The Toronto Star recently started wrapping its front section in ads, à la Metro (except the fold only extends halfway across the front page). Today’s was a stark entreaty: “Don’t buy an SUV.” Okay, an environmental message, huh? We can live with our paper being wrapped in dispatches from the Suzuki Foundation. Then we unfolded it: “(Until you’ve seen the [brand and model].)” Beyond that, it’s a pretty standard SUV ad, except one and a half times as wide as the paper itself.
This is offensive on a number of levels. Metro is 100% funded by advertisements, so it’s understandable that they’d want to maximize the impact of those; plus, if you don’t like a day’s wrap, you just don’t pick up the paper. The Toronto Star, on the other hand, is something people pay to read—subscribe to, even. Wrapping the “A” section in an ad makes the Star the newspaper equivalent of one of those DVDs which won’t let you even get to the main menu (let alone watch the movie) until you’ve sat through several unskippable commercials. It is immensely contemptuous of its readers.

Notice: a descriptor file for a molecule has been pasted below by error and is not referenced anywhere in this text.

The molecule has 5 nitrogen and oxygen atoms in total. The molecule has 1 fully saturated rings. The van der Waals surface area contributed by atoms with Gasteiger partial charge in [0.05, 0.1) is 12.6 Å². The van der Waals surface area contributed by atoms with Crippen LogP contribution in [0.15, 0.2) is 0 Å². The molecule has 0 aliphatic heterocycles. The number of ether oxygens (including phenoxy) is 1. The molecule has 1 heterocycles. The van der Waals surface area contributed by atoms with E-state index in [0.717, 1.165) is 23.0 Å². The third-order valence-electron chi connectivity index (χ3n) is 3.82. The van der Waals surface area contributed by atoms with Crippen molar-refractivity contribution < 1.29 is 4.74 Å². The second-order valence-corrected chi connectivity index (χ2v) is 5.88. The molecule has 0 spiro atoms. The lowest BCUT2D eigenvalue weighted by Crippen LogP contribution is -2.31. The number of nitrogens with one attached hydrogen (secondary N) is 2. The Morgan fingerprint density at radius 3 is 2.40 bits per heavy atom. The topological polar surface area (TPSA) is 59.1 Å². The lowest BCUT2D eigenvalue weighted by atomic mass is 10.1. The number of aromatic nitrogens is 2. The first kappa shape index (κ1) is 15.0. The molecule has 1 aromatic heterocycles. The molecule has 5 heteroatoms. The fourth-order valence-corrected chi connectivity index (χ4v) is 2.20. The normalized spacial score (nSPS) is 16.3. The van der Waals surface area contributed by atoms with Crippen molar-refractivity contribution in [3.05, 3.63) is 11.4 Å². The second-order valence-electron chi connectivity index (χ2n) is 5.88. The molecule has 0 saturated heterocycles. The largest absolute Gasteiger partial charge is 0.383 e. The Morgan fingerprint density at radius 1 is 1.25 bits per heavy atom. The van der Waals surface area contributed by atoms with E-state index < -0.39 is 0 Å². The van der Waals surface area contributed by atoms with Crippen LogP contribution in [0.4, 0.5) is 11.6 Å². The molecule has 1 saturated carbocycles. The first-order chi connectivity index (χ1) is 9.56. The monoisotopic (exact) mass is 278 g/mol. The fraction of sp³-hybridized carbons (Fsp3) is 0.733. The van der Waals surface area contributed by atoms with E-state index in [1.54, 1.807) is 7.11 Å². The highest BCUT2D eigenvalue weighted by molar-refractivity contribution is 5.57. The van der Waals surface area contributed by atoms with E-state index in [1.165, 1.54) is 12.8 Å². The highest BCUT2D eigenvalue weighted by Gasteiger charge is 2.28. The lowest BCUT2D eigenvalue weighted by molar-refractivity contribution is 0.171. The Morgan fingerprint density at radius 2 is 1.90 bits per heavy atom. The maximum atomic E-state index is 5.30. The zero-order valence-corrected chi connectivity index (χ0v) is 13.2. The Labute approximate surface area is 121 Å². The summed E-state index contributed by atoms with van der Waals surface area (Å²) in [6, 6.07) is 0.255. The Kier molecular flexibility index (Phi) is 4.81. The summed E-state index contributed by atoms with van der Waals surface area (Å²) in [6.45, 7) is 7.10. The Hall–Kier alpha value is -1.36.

The other level of offense is the nature of the ad itself. While it’s not surprising that an SUV ad would be so repellent, the fact that the Star would let itself be used as the vehicle for such a sales pitch shows a complete lack of respect for the writers and editors at the paper, most of whom really seem to want their journalism to make Toronto a better place. Of course, it’s not at all uncommon for the Star (or any other paper) to run SUV ads—but to be DOMINATED by one in this manner is probably unprecedented in this city.
And here’s the punchline: in our post about the Star‘s redesign, we wrote, “It’s also going to be a bit skinnier, with an inch shaved off the width. The new size starts rolling off the presses in August, with all presses converted by October. In their somewhat overly ebullient press release, the new size is touted as ‘easier to open’ (wha?) and ‘greener, more environmentally friendly.'”